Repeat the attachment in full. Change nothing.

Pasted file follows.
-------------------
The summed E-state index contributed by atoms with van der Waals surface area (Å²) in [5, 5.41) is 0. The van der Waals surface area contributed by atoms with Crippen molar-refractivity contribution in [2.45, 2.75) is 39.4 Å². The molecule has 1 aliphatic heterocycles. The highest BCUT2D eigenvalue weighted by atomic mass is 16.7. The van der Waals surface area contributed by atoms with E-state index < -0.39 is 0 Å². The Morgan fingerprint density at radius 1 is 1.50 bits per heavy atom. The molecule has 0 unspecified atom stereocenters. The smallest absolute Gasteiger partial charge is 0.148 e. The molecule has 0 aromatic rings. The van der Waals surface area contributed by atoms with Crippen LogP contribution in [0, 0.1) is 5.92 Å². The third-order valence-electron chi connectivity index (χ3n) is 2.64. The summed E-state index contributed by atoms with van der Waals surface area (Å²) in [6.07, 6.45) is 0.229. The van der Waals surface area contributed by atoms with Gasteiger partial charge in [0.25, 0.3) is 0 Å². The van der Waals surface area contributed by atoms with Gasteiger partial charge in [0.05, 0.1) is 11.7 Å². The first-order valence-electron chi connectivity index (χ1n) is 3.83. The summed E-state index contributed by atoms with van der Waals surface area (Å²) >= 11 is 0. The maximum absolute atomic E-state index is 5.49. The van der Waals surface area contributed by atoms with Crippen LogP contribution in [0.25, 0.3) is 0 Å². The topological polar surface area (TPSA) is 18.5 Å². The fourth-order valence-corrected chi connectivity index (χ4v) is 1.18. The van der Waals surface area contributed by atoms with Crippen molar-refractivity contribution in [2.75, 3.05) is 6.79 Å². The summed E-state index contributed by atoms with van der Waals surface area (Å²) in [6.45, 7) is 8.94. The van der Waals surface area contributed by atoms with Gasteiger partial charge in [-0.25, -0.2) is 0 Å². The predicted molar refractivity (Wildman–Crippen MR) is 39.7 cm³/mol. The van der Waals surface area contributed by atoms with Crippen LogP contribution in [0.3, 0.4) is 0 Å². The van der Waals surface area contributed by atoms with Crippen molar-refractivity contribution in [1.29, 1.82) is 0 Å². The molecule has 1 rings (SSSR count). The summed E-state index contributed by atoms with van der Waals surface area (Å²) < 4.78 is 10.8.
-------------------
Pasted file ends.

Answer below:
The summed E-state index contributed by atoms with van der Waals surface area (Å²) in [5, 5.41) is 0. The van der Waals surface area contributed by atoms with Crippen molar-refractivity contribution in [2.45, 2.75) is 39.4 Å². The molecule has 1 aliphatic heterocycles. The highest BCUT2D eigenvalue weighted by atomic mass is 16.7. The van der Waals surface area contributed by atoms with E-state index < -0.39 is 0 Å². The Morgan fingerprint density at radius 1 is 1.50 bits per heavy atom. The molecule has 0 unspecified atom stereocenters. The smallest absolute Gasteiger partial charge is 0.148 e. The molecule has 0 aromatic rings. The van der Waals surface area contributed by atoms with Crippen LogP contribution in [0, 0.1) is 5.92 Å². The third-order valence-electron chi connectivity index (χ3n) is 2.64. The summed E-state index contributed by atoms with van der Waals surface area (Å²) in [6.07, 6.45) is 0.229. The van der Waals surface area contributed by atoms with Gasteiger partial charge in [0.25, 0.3) is 0 Å². The van der Waals surface area contributed by atoms with Gasteiger partial charge in [0.05, 0.1) is 11.7 Å². The first-order valence-electron chi connectivity index (χ1n) is 3.83. The summed E-state index contributed by atoms with van der Waals surface area (Å²) >= 11 is 0. The maximum absolute atomic E-state index is 5.49. The van der Waals surface area contributed by atoms with Crippen LogP contribution in [0.25, 0.3) is 0 Å². The topological polar surface area (TPSA) is 18.5 Å². The fourth-order valence-corrected chi connectivity index (χ4v) is 1.18. The van der Waals surface area contributed by atoms with Crippen molar-refractivity contribution in [2.75, 3.05) is 6.79 Å². The summed E-state index contributed by atoms with van der Waals surface area (Å²) in [6.45, 7) is 8.94. The van der Waals surface area contributed by atoms with Gasteiger partial charge in [-0.25, -0.2) is 0 Å². The predicted molar refractivity (Wildman–Crippen MR) is 39.7 cm³/mol. The van der Waals surface area contributed by atoms with Crippen LogP contribution in [0.3, 0.4) is 0 Å². The van der Waals surface area contributed by atoms with Crippen molar-refractivity contribution in [1.29, 1.82) is 0 Å². The molecule has 1 rings (SSSR count). The summed E-state index contributed by atoms with van der Waals surface area (Å²) < 4.78 is 10.8.